The Right Way to Get Introduced to an Investor

Investors are busy creatures. They struggle to filter out the volume of deals that reach them through all kinds of channels, each fighting for their time and checkbooks.

So investors look at how they heard about you as a key factor in whether they decide to follow up with you to learn more.

You always want to go through an introduction to a VC, rather than a cold email. Investors think if you want their attention enough, you'll find a way to network to them through someone they trust.

We do the same thing when we are targeting an investor or high profile advisor for Springboard. We find out who they know on LinkedIn, and ask 2 or 3 of our mutual connections for an introduction.

Tips to Optimize Your Response Rates for Investor Intros

An outsider might say that I'm addicted to expanding our Springboard network. I wouldn't disagree. Each new connection we bring in means new opportunity for everyone in it, so for me, recruiting a new investor to our cause is a big win.

I've made my share of mistakes in asking for intros and following up on them. Here are nine things I've learned that have increased my chances of landing a new connection. I hope they'll work for you, too.

Be concise. Include a maximum of 5 sentences and be specific about why you want the intro. People read emails on small screens.

Show you've done your homework. Cite a blog or twitter post they've done. Make sure you fit their investment focus (è.g. stage, location) OR (if you know you don't) frame the intro as asking for advice.

Don't attach anything. Use Dropbox or another file-sharing service and include a URL to download an executive summary or pitch deck.

Assume the email will be forwarded. In the past I used to send template emails written from the point of view of my contact. Nearly every time, that email was just forwarded along with a cover note. Intros don't need to be fancy - you'll get someone's attention even if they click Fwd and write one line to make connection. An open door is an open door, even if it is just a crack.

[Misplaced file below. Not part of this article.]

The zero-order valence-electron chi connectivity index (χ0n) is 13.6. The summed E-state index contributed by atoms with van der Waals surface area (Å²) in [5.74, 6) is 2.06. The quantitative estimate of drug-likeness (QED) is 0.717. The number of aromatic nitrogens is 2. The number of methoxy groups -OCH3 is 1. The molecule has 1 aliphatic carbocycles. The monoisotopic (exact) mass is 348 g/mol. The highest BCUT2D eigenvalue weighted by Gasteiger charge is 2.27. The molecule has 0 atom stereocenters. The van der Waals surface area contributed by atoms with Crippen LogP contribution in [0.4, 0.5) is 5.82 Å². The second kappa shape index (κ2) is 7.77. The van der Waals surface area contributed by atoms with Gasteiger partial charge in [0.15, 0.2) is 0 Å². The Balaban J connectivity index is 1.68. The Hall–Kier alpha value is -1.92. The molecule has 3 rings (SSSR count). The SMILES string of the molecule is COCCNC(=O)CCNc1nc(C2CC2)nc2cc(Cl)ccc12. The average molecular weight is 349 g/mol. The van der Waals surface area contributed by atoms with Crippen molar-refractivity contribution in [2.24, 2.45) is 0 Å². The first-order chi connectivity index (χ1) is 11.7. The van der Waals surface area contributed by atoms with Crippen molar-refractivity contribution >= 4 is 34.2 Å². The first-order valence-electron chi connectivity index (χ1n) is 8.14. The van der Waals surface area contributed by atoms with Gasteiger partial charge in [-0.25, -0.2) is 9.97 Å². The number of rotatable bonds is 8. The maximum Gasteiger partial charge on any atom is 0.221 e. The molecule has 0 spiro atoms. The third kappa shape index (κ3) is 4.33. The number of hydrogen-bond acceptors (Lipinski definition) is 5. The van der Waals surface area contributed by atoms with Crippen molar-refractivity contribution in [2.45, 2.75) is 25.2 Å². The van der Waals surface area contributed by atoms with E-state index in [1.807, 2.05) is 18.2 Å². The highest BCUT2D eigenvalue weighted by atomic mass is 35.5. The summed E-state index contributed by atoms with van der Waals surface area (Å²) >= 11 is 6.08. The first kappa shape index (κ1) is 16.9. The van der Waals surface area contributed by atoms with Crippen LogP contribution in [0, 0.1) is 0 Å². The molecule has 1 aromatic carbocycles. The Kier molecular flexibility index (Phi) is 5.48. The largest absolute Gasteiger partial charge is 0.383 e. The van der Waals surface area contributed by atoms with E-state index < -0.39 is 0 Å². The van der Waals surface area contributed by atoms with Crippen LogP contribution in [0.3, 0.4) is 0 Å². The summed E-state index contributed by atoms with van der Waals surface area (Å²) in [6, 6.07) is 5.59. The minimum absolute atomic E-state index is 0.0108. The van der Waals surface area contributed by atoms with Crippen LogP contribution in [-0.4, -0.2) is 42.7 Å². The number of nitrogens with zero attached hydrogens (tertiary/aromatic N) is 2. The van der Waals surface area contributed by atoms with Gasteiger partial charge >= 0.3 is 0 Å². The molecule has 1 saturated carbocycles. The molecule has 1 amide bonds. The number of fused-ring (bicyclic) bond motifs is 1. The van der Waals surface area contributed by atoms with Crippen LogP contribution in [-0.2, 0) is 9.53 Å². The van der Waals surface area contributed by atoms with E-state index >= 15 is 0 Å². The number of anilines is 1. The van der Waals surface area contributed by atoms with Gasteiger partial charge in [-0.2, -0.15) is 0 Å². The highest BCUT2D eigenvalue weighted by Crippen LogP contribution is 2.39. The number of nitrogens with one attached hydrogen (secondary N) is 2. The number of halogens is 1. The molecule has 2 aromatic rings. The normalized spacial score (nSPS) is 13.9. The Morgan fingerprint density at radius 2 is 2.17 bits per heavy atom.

Know the hierarchy of intros. Remember you are asking your mutual connection to stake their reputation on you. Depending on how they feel about you and the interests of your target, there is a range of ways someone will respond to your request for an intro (in order from good to bad):

  1. They make the intro with an endorsement
  2. They make the intro
  3. They give you the contact's email or phone to reach out directly and say you can use their name
  4. They tell you they will forward your email to their contact to ask for permission to introduce you, and actually forward your email
  5. They tell you they will forward your email to their contact to ask for permission to introduce you, and don't forward your email
  6. They tell you they don't feel comfortable making the intro (either because you aren't ready or they don't know the target well enough)
  7. They ignore your request

Follow up once you get the intro. Remember that once you get the intro, be the first to follow up to thank your contact, move them to bcc (to spare their inbox), and intro yourself to the investor.

Don't ask for too much. Show you are responsive but be careful what you ask for next. Many entrepreneurs jump in and ask for a one hour meeting. Respect the investors time and suggest a brief call only if they are interested in learning more.

Update the person that introduced you. Let them know if the investor doesn't respond to you and ask if they can ping them with a follow up. Let them know if you do end up speaking with the investor and what the result was. Close the loop and you'll be more likely to get another intro (everyone loves when their intros are appreciated and lead to value-add).

Don't spam Remember not to spam your target investor after you get the connection. If they don't respond right away, don't keep sending emails until they do. Be tactful. You can be politely persistent and aggressive without being annoying. If you are, you can be sure the friend who made the intro won't be helping you with another.